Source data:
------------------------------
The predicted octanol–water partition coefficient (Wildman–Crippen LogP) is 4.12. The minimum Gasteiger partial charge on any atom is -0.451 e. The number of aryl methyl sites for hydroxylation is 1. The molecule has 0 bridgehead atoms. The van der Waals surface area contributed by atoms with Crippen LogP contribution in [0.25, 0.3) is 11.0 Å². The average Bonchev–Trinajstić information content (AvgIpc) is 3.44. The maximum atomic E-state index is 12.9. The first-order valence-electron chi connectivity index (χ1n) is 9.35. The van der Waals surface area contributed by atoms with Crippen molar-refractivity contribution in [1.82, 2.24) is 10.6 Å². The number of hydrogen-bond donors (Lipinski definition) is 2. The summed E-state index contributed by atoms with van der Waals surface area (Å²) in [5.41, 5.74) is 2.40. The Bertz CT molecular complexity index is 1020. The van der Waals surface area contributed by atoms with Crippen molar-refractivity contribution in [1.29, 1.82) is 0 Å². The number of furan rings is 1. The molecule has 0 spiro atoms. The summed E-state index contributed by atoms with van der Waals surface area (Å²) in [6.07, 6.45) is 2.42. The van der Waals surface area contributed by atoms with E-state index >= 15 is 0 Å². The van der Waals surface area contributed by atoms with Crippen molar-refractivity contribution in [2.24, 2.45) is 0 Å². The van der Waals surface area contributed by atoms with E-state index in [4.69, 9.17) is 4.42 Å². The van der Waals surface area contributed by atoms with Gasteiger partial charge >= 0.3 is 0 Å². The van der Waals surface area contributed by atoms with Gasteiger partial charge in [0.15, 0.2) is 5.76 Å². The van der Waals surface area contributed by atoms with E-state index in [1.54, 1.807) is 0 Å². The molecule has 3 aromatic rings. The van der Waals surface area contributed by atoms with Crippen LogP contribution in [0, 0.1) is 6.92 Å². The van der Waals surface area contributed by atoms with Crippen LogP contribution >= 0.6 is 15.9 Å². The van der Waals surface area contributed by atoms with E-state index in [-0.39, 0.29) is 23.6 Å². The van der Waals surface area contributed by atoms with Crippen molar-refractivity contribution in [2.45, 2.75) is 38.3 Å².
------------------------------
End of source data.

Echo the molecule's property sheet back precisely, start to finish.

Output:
The predicted octanol–water partition coefficient (Wildman–Crippen LogP) is 4.12. The minimum Gasteiger partial charge on any atom is -0.451 e. The number of aryl methyl sites for hydroxylation is 1. The molecule has 0 bridgehead atoms. The van der Waals surface area contributed by atoms with Crippen LogP contribution in [0.25, 0.3) is 11.0 Å². The average Bonchev–Trinajstić information content (AvgIpc) is 3.44. The maximum atomic E-state index is 12.9. The first-order valence-electron chi connectivity index (χ1n) is 9.35. The van der Waals surface area contributed by atoms with Crippen molar-refractivity contribution in [1.82, 2.24) is 10.6 Å². The number of hydrogen-bond donors (Lipinski definition) is 2. The summed E-state index contributed by atoms with van der Waals surface area (Å²) in [5.41, 5.74) is 2.40. The Bertz CT molecular complexity index is 1020. The van der Waals surface area contributed by atoms with Crippen molar-refractivity contribution in [1.29, 1.82) is 0 Å². The number of furan rings is 1. The molecule has 0 spiro atoms. The summed E-state index contributed by atoms with van der Waals surface area (Å²) in [6.07, 6.45) is 2.42. The van der Waals surface area contributed by atoms with E-state index >= 15 is 0 Å². The van der Waals surface area contributed by atoms with Crippen molar-refractivity contribution in [2.24, 2.45) is 0 Å². The van der Waals surface area contributed by atoms with E-state index in [4.69, 9.17) is 4.42 Å². The van der Waals surface area contributed by atoms with Gasteiger partial charge >= 0.3 is 0 Å². The van der Waals surface area contributed by atoms with Gasteiger partial charge in [0.15, 0.2) is 5.76 Å². The van der Waals surface area contributed by atoms with E-state index in [1.54, 1.807) is 0 Å². The molecule has 3 aromatic rings. The van der Waals surface area contributed by atoms with Crippen LogP contribution in [0, 0.1) is 6.92 Å². The van der Waals surface area contributed by atoms with Crippen LogP contribution >= 0.6 is 15.9 Å². The van der Waals surface area contributed by atoms with E-state index in [-0.39, 0.29) is 23.6 Å². The van der Waals surface area contributed by atoms with Crippen molar-refractivity contribution in [2.45, 2.75) is 38.3 Å².